The moment of truth in fundraising is the ASK. How do you know what to say and how to frame your ask? Finesse is everything in this dance with your donor.
Here are some key pointers that can make the difference between your donor saying “yes” or “no” in your next solicitation.
1. Plan your visit.
Visualize the call – and visualize success.
Before the call, sketch out your agenda and key points. Make a list of all the reasons why your wonderful donor should say yes.
Go in a team. And plan who is going to say what.
Make a deal to kick each other under the table if you get off track or too longwinded. (this works!)
2. Tune up your energy.
Your energy will be contagious in your visit with the donor. If you are feeling self conscious or nervous, your donor will feel it too.
It’s your responsibility to show your own enthusiasm and excitement for your cause and your project.
Infect your donor with happy energy – and help her feel the same way about the possibility of creating a better world.
3. Make the ask into an opportunity.
Talking about what you want to accomplish as an opportunity brings incredible energy into the discussion.
It focuses the donor on what he or she wants to accomplish – a future vision of something wonderful.
You can say “we have the opportunity to do xxxx.”
If you reframe your solicitation into an opportunity, things change.
It’s no longer about the money. Instead it’s about the impact you and the donor will be making. And it’s concrete.
And you can present the opportunity in terms of a story. Remember what Tom Peters once said: “He who tells the best story wins.”
4. Use the phrase “wouldn’t it be wonderful if. . .”
This is a terrific phrase that evokes vision. It calls on the donor’s highest thinking about what’s possible for the community, or the world.
This idea paints a picture of a happy future. You’re sketching out the wonderful results and impact your organization wants to accomplish.
And you are calling on the donor to actually join you in envisioning this happy future.
Talk about what you’ll be accomplishing together – with the donor’s investment.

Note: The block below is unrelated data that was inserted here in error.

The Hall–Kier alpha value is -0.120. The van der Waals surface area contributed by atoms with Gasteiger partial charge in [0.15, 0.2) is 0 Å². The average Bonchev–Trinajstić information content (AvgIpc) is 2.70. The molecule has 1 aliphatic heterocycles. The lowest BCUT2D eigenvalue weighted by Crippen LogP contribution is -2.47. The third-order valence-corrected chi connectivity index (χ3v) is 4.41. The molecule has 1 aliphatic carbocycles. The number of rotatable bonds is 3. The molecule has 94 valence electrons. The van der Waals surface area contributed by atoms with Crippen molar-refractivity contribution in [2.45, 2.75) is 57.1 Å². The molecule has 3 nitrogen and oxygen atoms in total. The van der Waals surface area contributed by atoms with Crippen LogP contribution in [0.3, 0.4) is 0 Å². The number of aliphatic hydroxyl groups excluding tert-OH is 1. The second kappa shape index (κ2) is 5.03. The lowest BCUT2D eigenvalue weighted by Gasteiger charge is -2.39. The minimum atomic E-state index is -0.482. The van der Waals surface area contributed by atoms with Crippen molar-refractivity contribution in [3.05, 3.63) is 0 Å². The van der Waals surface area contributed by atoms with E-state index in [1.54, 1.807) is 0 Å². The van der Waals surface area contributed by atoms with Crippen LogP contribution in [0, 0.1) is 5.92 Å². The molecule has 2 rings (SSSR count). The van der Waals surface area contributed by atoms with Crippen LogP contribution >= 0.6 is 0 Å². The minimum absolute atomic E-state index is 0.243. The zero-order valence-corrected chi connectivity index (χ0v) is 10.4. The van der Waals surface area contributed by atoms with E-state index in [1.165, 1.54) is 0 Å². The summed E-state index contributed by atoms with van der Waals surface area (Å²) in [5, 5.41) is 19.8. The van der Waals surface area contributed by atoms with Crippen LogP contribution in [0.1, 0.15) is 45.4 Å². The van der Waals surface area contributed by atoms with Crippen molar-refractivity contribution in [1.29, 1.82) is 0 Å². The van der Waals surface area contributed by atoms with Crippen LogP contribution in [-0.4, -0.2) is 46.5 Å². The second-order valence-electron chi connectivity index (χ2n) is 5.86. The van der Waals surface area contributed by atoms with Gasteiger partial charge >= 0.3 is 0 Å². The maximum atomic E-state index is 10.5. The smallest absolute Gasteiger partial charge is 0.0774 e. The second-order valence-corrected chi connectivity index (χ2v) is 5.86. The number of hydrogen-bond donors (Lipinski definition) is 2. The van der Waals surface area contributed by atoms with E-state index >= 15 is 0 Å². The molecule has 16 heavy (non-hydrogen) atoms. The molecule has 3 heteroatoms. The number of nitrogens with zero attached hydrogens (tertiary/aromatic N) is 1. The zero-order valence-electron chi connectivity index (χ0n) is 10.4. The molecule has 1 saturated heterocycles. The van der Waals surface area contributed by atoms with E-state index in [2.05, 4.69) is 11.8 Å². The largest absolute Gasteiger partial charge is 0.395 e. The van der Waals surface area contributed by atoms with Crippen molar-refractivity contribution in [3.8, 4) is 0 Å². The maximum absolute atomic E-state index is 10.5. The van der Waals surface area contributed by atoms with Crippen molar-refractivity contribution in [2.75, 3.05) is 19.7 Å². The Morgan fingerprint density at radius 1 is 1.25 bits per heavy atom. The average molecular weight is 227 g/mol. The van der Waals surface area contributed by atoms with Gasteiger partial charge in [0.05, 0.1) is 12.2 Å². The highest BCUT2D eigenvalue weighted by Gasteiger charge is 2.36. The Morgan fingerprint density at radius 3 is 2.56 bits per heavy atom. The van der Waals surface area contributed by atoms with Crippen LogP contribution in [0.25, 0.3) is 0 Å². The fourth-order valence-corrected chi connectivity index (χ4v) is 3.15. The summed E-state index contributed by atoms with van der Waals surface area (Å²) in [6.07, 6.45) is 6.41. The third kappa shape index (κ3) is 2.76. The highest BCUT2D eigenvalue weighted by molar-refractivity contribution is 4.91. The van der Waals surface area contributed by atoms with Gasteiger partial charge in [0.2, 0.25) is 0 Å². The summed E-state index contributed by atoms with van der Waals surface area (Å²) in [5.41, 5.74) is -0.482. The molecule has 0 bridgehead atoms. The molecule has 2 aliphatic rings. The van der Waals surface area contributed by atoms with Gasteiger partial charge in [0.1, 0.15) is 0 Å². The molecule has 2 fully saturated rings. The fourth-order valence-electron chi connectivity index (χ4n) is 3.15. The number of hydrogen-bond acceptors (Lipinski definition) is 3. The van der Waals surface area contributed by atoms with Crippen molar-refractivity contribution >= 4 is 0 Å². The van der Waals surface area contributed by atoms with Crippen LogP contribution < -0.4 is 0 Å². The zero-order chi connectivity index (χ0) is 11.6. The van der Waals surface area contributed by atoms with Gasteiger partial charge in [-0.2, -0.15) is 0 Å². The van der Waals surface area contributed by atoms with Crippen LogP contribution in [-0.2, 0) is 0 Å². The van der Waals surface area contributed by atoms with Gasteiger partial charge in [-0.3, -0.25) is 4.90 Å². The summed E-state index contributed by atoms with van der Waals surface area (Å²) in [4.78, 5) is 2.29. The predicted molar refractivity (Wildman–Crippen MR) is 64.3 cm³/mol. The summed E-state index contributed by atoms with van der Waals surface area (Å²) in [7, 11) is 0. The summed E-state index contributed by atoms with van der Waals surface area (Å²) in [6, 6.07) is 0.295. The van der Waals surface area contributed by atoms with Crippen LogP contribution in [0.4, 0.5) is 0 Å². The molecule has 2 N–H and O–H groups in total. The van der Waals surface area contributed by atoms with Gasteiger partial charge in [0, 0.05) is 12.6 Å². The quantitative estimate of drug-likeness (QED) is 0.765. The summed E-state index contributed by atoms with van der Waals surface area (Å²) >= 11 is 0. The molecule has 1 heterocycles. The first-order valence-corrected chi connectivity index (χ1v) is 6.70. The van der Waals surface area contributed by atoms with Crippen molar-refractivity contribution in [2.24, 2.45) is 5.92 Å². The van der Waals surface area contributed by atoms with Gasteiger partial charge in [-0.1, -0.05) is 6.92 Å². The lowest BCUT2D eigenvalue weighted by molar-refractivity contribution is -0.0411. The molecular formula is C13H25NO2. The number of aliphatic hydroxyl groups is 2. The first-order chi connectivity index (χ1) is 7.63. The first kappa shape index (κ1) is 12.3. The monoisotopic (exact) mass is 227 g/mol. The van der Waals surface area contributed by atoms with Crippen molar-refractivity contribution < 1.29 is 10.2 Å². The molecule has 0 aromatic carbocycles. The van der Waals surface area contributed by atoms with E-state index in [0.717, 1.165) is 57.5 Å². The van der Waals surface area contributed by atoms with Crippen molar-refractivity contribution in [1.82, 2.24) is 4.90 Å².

5. Make it a two-way conversation.
You simply have to create interaction with your donor. Dialogue means give and take with the donor.
You need to be asking questions.
When the donor responds, you have to pause in your presentation to process what she is saying – and then you adapt your conversation to go in that direction.
Follow what the donor wants to talk about.
As the terrific guys at For Impact say, “it’s engaging the prospect in the presentation… it’s making the presentation about the prospect, not about what you have to say. It’s also about discovery, using questions to learn real information.”
I love the idea of making the presentation about the prospect, not about you. It’s a dramatic shift AND it works.
6. Spend 50% of your time listening.
That means you have to shut up and really listen.
If you are doing more than 50% of the talking, you lose.
Use your radar to watch your donor’s body language. You can’t use your radar if you are talking.
Doing all the talking will do nothing for you. And if you become boring, you’re dead. The way to keep your donor’s interest is to keep her talking.
Listen, and listen some more. That’s how you engage your donor.
7. Use the words “consider a gift.”
Make it hypothetical; use the conditional tense.
Here are the words to use: “Would you consider a gift of xxxx?”
Or, “we were hoping you would consider a gift of xxx, to accomplish yyy.”
Framing the gift this way is much better manners and does not feel like arm twisting.
Moral of the story:
Asking can be an energizing, happy experience, or it can be a deadening, awful experience. It’s all in your planning and your mind set.
Focus on impact, opportunity, vision and excitement. And then celebrate your donor when she says yes!
Which of these pointers do you think are the most important? What have I left out?
Leave a comment and tell us!